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Thy presence lasting joy shall bring,
And give the year eternal spring.

The new

To William Falconer, author of "The Shipwreck," we owe this song, if we can imagine we have incurred a debt of obligation or praise by such a hasty and imperfect production. It contains nothing either peculiar or national—its love is general, and its description diffuse. I could not refuse place to a brief effusion of an unfortunate son of song; and the pleasure which his fine poem of “ The Shipwreck” has given me would have secured insertion to less captivating verse. scenes which that pathetic poem opened, and the perfect enchantment which the whole narrative threw over me, were such as I can never forget. The truth and nature of his story—the singular mixture of ancient glory with present sufferings—the labours of the mariners—the augmenting fury of the devouring element, and the final catastrophe, form altogether a tale which one cannot well escape from without reading; and when once read, it possesses and haunts one. In December 1769 he sailed for India in the Aurora frigate, in the 39th year of his age: the ship was never more heard of after leaving the Cape of Good Hope, and the poet perished with her. He was a native of Edinburgh.



yon sweet bird that lonely wails, His faithful bosom grief assails : Last night I heard him in a dream, When death and woe were all the theme. Like that poor bird, I make my moan — I grieve for one that's dead and gone : With him, to gloomy woods I'll flyHe wails for love, and so do I!

'Twas love that tamed his tender breast-
'Tis grief that robs him of his rest;
He droops his wings and hangs his head,
Since she he fondly loved is dead!
With my love's breath my joy is gone
With my love's smiles my peace is flown;
Like that poor bird I pine, and prove
Nought can supply the place of love!

He hangs his feathers since that fate
Deprived him of his darling mate;
Dimmed is the brightness of his eye ;
His song is now a short sad cry;
No more the hills and woods among
He'll cheer us with his charming song;

His sorrows, hapless bird, display
An image of my soul's dismay!

Dr. Fordyce, the author of this song, perished at sea in the

year 1755. It was long known under the name of “ The Black Eagle," and the song commenced thus :

“Hark! yonder eagle lonely calls."

But it has been felt, and felt justly, that a ravenous bird of prey formed a strange and unnatural image of the woes of the hero of the song; and the eagle has been displaced by a softer bird, the naming of which is left to the reader's fancy. The Delia of the original song has also been dethroned; but as no Scottish family can be supposed to suffer by the removal, and as the name injures rather than assists the pathos of the story, it can be spared without pain.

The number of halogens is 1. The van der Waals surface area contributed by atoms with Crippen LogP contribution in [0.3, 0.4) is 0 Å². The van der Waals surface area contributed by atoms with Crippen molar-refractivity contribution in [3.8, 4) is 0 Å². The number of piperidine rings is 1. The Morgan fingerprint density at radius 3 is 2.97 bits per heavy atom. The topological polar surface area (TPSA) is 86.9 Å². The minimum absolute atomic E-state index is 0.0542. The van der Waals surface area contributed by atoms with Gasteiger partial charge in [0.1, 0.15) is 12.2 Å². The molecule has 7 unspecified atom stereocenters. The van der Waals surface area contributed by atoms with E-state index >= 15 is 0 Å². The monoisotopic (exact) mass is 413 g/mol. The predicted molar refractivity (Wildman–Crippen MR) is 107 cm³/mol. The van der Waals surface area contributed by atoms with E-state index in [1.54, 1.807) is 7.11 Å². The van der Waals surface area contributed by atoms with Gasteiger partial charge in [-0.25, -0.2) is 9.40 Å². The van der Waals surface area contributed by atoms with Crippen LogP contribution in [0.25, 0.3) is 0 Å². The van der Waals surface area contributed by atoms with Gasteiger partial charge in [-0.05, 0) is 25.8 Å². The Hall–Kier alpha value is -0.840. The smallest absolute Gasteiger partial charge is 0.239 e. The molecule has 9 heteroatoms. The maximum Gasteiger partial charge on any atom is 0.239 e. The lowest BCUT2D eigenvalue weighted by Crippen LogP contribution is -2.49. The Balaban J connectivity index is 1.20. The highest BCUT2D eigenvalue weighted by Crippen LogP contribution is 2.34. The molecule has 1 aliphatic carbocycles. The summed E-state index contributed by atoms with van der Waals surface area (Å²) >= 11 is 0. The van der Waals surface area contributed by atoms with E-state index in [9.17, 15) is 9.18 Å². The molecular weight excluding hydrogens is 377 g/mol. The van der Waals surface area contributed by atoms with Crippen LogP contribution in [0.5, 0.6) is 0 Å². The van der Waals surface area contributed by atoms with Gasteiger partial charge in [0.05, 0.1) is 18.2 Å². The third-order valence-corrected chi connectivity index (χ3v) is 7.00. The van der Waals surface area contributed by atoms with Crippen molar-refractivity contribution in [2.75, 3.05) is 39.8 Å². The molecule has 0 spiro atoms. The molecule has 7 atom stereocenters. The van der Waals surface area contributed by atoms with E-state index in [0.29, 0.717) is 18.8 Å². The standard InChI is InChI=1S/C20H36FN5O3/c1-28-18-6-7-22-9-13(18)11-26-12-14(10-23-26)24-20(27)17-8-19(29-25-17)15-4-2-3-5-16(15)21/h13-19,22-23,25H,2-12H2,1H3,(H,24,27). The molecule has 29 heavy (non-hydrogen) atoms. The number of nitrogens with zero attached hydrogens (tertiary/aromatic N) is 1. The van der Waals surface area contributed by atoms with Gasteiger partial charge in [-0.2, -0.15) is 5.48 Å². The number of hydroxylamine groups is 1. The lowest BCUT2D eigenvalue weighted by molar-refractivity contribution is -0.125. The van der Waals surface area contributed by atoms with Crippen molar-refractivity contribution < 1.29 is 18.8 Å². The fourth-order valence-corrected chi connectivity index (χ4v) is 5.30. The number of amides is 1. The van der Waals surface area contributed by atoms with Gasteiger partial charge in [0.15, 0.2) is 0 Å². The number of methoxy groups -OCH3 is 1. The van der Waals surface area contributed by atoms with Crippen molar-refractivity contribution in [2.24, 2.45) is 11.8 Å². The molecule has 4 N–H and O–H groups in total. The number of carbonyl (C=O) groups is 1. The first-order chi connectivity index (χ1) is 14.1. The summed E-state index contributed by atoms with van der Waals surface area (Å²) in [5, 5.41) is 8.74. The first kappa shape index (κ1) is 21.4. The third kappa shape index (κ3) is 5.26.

They say that Jock will speed weel o't,

They say that Jock will speed weel o't; For he grows brawer ilka day

I hope we'll hae a bridal o't. 'Twas yesternight, nae farther gane,

The back house at the side-wall o't, He there wi' Meg was mirding seen

I hope we'll hae a bridal o't.

An' we had but a bridal o't,

An' we had but a bridal o't,
We'll leave what follows to gude luck,

Although there should betide ill o't.
O bridal-days are merry times,

And young folks like the coming o't; ; The bards lilt up their merry rhymes,

And pipers like the bumming o't.

The lasses like a bridal o't,

The lasses like a bridal o't;
Their braws maun be in rank and file,

Although that they should guide ill o't.

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The bottom of the kist is then

Turn'd up unto the inmost o't ;
The end that held the claes sae clean

Is now become the toomest o't.

The barnman at the threshing o't,

The barnman at the threshing o't,
Afore it comes is fidgin fain,

And ilka day is clashing o't.
He'll sell his jerkin for a groat,

His bonnet for anither o't;
And ere he want to clear his shot,

His sark shall pay the tither o't.

When they have done wi' eating o't,

When they have done wi' eating o't,
For dancing they gae to the green,

And aiblins to the beating o't.
He dances best that dances fast,

And loups at ilka reesing o't,
And claps his hands frae hough to hough,

And furls about the feezings o't.

This rough provincial strain was written by Alexander Ross, author of the "Fortunate Shepherdess." It brought no increase to his reputation: the festivities of a rustic bridal had been chanted before him by livelier spirits, and, like other imitators, he has failed in equalling his prototypes. The « Blythesome Bridal” could not be

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